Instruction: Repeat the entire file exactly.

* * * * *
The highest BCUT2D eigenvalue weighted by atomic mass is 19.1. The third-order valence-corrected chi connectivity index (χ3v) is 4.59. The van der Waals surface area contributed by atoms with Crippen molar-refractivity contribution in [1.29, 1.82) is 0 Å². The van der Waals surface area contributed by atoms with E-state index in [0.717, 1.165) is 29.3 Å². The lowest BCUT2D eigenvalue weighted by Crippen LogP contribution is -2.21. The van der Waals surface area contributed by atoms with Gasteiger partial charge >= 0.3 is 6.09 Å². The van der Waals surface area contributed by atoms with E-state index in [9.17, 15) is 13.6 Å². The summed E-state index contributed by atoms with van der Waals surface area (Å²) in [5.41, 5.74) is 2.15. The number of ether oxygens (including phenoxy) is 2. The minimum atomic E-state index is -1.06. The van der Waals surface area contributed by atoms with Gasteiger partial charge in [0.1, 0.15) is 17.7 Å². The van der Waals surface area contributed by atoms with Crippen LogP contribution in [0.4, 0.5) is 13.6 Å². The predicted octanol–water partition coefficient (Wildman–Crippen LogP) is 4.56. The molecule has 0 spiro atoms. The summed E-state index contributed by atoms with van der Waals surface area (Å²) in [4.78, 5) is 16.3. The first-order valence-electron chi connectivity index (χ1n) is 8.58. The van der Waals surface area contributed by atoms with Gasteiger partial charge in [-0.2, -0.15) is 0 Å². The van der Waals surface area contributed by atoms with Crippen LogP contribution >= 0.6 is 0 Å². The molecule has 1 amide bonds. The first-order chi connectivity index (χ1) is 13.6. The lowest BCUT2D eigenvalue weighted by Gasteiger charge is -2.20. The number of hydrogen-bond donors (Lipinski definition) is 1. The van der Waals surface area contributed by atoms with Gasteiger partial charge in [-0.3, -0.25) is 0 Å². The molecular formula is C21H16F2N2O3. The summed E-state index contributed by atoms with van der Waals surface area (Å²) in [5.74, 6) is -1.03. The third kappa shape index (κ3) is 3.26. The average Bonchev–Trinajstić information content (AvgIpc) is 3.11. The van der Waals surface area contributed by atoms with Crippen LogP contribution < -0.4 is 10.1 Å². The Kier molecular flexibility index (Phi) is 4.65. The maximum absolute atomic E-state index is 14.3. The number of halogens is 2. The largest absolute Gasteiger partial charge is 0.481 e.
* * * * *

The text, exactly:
The highest BCUT2D eigenvalue weighted by atomic mass is 19.1. The third-order valence-corrected chi connectivity index (χ3v) is 4.59. The van der Waals surface area contributed by atoms with Crippen molar-refractivity contribution in [1.29, 1.82) is 0 Å². The van der Waals surface area contributed by atoms with E-state index in [0.717, 1.165) is 29.3 Å². The lowest BCUT2D eigenvalue weighted by Crippen LogP contribution is -2.21. The van der Waals surface area contributed by atoms with Gasteiger partial charge >= 0.3 is 6.09 Å². The van der Waals surface area contributed by atoms with E-state index in [9.17, 15) is 13.6 Å². The summed E-state index contributed by atoms with van der Waals surface area (Å²) in [5.41, 5.74) is 2.15. The number of ether oxygens (including phenoxy) is 2. The minimum atomic E-state index is -1.06. The van der Waals surface area contributed by atoms with Gasteiger partial charge in [0.1, 0.15) is 17.7 Å². The van der Waals surface area contributed by atoms with Crippen LogP contribution in [0.4, 0.5) is 13.6 Å². The predicted octanol–water partition coefficient (Wildman–Crippen LogP) is 4.56. The molecule has 0 spiro atoms. The summed E-state index contributed by atoms with van der Waals surface area (Å²) in [4.78, 5) is 16.3. The first-order valence-electron chi connectivity index (χ1n) is 8.58. The van der Waals surface area contributed by atoms with Gasteiger partial charge in [-0.2, -0.15) is 0 Å². The van der Waals surface area contributed by atoms with Crippen LogP contribution >= 0.6 is 0 Å². The molecule has 1 amide bonds. The first-order chi connectivity index (χ1) is 13.6. The lowest BCUT2D eigenvalue weighted by Gasteiger charge is -2.20. The number of hydrogen-bond donors (Lipinski definition) is 1. The van der Waals surface area contributed by atoms with Gasteiger partial charge in [-0.3, -0.25) is 0 Å². The molecular formula is C21H16F2N2O3. The summed E-state index contributed by atoms with van der Waals surface area (Å²) in [5.74, 6) is -1.03. The third kappa shape index (κ3) is 3.26. The average Bonchev–Trinajstić information content (AvgIpc) is 3.11. The van der Waals surface area contributed by atoms with Crippen LogP contribution < -0.4 is 10.1 Å². The Kier molecular flexibility index (Phi) is 4.65. The maximum absolute atomic E-state index is 14.3. The number of halogens is 2. The largest absolute Gasteiger partial charge is 0.481 e.